Tata Steel on Monday agreed to sell its European long products unit to a London investment firm, safeguarding 4,800 jobs in England and France at a time when European steelmakers are struggling to survive amid a wave of cheap imports.
The sale of Tata's Scunthorpe works in northern England and associated operations to Greybull Capital has been nine months in the making and is separate from the U.K. government's effort to save Tata's Port Talbot plant in south Wales. It will be rebranded as British Steel upon completion of the deal in eight weeks.
Tata said the unit, which makes plates, rods and semi-finished steel for industries such as construction and shipbuilding, will be sold for a nominal sum, though Greybull will take on "relevant liabilities." Greybull said it is arranging a 400 million pound ($569 million) investment and financing package.
"We are now focused on taking the deal to completion in order that the business can start its next chapter with confidence," said Marc Meyohas, a Greybull partner.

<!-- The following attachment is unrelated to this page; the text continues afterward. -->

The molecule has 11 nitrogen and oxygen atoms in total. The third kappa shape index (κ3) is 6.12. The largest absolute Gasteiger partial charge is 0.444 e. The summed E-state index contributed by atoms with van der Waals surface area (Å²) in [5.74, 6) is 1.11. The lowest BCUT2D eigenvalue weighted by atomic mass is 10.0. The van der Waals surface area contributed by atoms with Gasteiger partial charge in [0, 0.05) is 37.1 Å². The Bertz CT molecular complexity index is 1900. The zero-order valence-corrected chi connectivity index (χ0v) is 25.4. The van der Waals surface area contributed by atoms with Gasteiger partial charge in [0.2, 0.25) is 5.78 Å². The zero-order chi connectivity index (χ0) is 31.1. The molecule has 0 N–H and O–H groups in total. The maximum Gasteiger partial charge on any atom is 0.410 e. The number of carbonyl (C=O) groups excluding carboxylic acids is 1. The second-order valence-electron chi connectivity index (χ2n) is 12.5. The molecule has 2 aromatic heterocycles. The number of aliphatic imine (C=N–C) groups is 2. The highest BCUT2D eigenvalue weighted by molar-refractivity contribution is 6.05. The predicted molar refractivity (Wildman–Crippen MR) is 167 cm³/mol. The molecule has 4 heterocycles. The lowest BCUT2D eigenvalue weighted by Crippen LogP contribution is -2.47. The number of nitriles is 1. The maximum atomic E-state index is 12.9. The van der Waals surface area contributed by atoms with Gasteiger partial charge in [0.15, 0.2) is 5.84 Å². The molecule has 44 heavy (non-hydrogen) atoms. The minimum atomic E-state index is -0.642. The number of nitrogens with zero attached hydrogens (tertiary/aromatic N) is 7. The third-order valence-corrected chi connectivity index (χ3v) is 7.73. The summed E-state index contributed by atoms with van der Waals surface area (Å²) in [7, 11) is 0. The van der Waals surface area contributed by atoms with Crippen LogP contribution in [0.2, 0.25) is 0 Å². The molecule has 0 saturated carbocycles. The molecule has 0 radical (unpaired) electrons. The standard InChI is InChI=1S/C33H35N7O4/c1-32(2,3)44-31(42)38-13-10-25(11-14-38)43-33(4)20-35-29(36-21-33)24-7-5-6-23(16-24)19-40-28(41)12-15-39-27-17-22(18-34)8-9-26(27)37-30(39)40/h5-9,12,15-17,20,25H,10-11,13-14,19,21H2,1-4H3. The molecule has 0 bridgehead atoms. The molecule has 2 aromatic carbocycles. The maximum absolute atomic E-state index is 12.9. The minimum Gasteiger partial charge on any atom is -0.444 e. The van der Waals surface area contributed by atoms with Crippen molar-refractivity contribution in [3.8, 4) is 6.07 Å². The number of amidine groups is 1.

The British government has been scrambling to shore up the country's steel industry since March 30, when Tata announced plans to sell other U.K. plants, which employ almost 20,000 people. The steel industry has been hit by cheap Chinese imports that have depressed prices. Steelmakers are demanding that the European Union impose anti-dumping duties.
Announcement of the sale came hours before Business Secretary Sajid Javid was expected to address the House of Commons on efforts to find a buyer for Tata's other U.K. businesses, including Port Talbot, the country's biggest steel plant.
Tata Steel on Monday started the formal process of selling its other U.K. operations. So far, London-based Liberty House is the only company to express interest in Port Talbot.
Tata is losing 1 million pounds a day in Britain, the U.K. government has said. A sale or restructuring would likely involve heavy job losses in places like Port Talbot, where Tata employs 5,500 people.